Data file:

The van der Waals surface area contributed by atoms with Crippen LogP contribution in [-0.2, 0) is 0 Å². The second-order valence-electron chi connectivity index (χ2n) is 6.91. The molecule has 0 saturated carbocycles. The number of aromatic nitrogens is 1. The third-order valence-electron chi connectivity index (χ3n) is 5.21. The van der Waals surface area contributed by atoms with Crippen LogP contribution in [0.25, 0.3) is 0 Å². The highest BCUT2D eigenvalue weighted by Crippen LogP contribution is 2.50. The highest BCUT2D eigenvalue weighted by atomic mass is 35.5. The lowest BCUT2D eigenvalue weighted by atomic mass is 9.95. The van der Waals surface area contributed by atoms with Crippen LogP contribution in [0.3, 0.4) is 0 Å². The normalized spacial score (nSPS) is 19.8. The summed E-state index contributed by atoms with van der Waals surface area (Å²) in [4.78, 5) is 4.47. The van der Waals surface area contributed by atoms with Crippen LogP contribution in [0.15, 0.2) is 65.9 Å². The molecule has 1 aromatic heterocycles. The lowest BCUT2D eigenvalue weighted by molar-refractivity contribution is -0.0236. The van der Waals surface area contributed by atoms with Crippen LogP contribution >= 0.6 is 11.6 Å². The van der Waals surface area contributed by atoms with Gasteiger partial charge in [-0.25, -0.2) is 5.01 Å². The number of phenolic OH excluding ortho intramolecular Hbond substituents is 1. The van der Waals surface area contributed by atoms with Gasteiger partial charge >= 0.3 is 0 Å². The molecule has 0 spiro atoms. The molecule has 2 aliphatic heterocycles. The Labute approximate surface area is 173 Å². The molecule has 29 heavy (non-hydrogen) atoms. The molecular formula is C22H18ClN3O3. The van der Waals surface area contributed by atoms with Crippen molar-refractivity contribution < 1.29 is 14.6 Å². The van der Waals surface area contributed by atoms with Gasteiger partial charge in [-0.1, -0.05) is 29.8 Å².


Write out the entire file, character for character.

The van der Waals surface area contributed by atoms with Crippen LogP contribution in [-0.2, 0) is 0 Å². The second-order valence-electron chi connectivity index (χ2n) is 6.91. The molecule has 0 saturated carbocycles. The number of aromatic nitrogens is 1. The third-order valence-electron chi connectivity index (χ3n) is 5.21. The van der Waals surface area contributed by atoms with Crippen LogP contribution in [0.25, 0.3) is 0 Å². The highest BCUT2D eigenvalue weighted by Crippen LogP contribution is 2.50. The highest BCUT2D eigenvalue weighted by atomic mass is 35.5. The lowest BCUT2D eigenvalue weighted by atomic mass is 9.95. The van der Waals surface area contributed by atoms with Crippen LogP contribution in [0.3, 0.4) is 0 Å². The normalized spacial score (nSPS) is 19.8. The summed E-state index contributed by atoms with van der Waals surface area (Å²) in [4.78, 5) is 4.47. The van der Waals surface area contributed by atoms with Crippen LogP contribution in [0.15, 0.2) is 65.9 Å². The molecule has 1 aromatic heterocycles. The lowest BCUT2D eigenvalue weighted by molar-refractivity contribution is -0.0236. The van der Waals surface area contributed by atoms with Crippen LogP contribution >= 0.6 is 11.6 Å². The van der Waals surface area contributed by atoms with Gasteiger partial charge in [-0.25, -0.2) is 5.01 Å². The number of phenolic OH excluding ortho intramolecular Hbond substituents is 1. The van der Waals surface area contributed by atoms with Gasteiger partial charge >= 0.3 is 0 Å². The molecule has 0 spiro atoms. The molecule has 2 aliphatic heterocycles. The Labute approximate surface area is 173 Å². The molecule has 29 heavy (non-hydrogen) atoms. The molecular formula is C22H18ClN3O3. The van der Waals surface area contributed by atoms with Crippen molar-refractivity contribution < 1.29 is 14.6 Å². The van der Waals surface area contributed by atoms with Gasteiger partial charge in [-0.1, -0.05) is 29.8 Å².